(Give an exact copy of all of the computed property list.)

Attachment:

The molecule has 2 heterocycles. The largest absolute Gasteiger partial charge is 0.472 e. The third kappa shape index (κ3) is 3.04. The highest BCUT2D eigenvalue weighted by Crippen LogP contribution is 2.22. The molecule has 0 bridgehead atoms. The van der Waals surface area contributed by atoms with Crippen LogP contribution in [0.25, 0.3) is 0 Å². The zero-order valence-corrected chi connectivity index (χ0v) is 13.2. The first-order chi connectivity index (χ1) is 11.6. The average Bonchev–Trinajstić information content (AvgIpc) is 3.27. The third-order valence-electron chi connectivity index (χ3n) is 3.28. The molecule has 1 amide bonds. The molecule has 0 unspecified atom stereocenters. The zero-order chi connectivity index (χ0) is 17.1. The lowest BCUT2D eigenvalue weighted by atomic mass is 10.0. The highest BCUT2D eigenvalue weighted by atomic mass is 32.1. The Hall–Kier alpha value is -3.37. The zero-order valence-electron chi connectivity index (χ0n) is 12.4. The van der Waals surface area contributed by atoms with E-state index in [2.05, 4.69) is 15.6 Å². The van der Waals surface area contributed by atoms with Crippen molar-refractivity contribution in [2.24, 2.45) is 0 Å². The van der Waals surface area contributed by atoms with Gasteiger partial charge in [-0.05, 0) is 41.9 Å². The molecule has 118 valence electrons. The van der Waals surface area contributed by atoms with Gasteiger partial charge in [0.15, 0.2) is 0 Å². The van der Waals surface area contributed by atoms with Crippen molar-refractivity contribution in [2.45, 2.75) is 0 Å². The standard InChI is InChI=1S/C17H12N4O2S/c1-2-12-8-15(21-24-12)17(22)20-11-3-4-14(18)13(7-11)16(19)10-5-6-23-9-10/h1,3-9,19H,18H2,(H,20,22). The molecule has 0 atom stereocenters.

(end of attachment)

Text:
The molecule has 2 heterocycles. The largest absolute Gasteiger partial charge is 0.472 e. The third kappa shape index (κ3) is 3.04. The highest BCUT2D eigenvalue weighted by Crippen LogP contribution is 2.22. The molecule has 0 bridgehead atoms. The van der Waals surface area contributed by atoms with Crippen LogP contribution in [0.25, 0.3) is 0 Å². The zero-order valence-corrected chi connectivity index (χ0v) is 13.2. The first-order chi connectivity index (χ1) is 11.6. The average Bonchev–Trinajstić information content (AvgIpc) is 3.27. The third-order valence-electron chi connectivity index (χ3n) is 3.28. The molecule has 1 amide bonds. The molecule has 0 unspecified atom stereocenters. The zero-order chi connectivity index (χ0) is 17.1. The lowest BCUT2D eigenvalue weighted by atomic mass is 10.0. The highest BCUT2D eigenvalue weighted by atomic mass is 32.1. The Hall–Kier alpha value is -3.37. The zero-order valence-electron chi connectivity index (χ0n) is 12.4. The van der Waals surface area contributed by atoms with E-state index in [2.05, 4.69) is 15.6 Å². The van der Waals surface area contributed by atoms with Crippen molar-refractivity contribution in [2.24, 2.45) is 0 Å². The van der Waals surface area contributed by atoms with Gasteiger partial charge in [-0.05, 0) is 41.9 Å². The molecule has 118 valence electrons. The van der Waals surface area contributed by atoms with Gasteiger partial charge in [0.15, 0.2) is 0 Å². The van der Waals surface area contributed by atoms with Crippen molar-refractivity contribution in [2.45, 2.75) is 0 Å². The standard InChI is InChI=1S/C17H12N4O2S/c1-2-12-8-15(21-24-12)17(22)20-11-3-4-14(18)13(7-11)16(19)10-5-6-23-9-10/h1,3-9,19H,18H2,(H,20,22). The molecule has 0 atom stereocenters.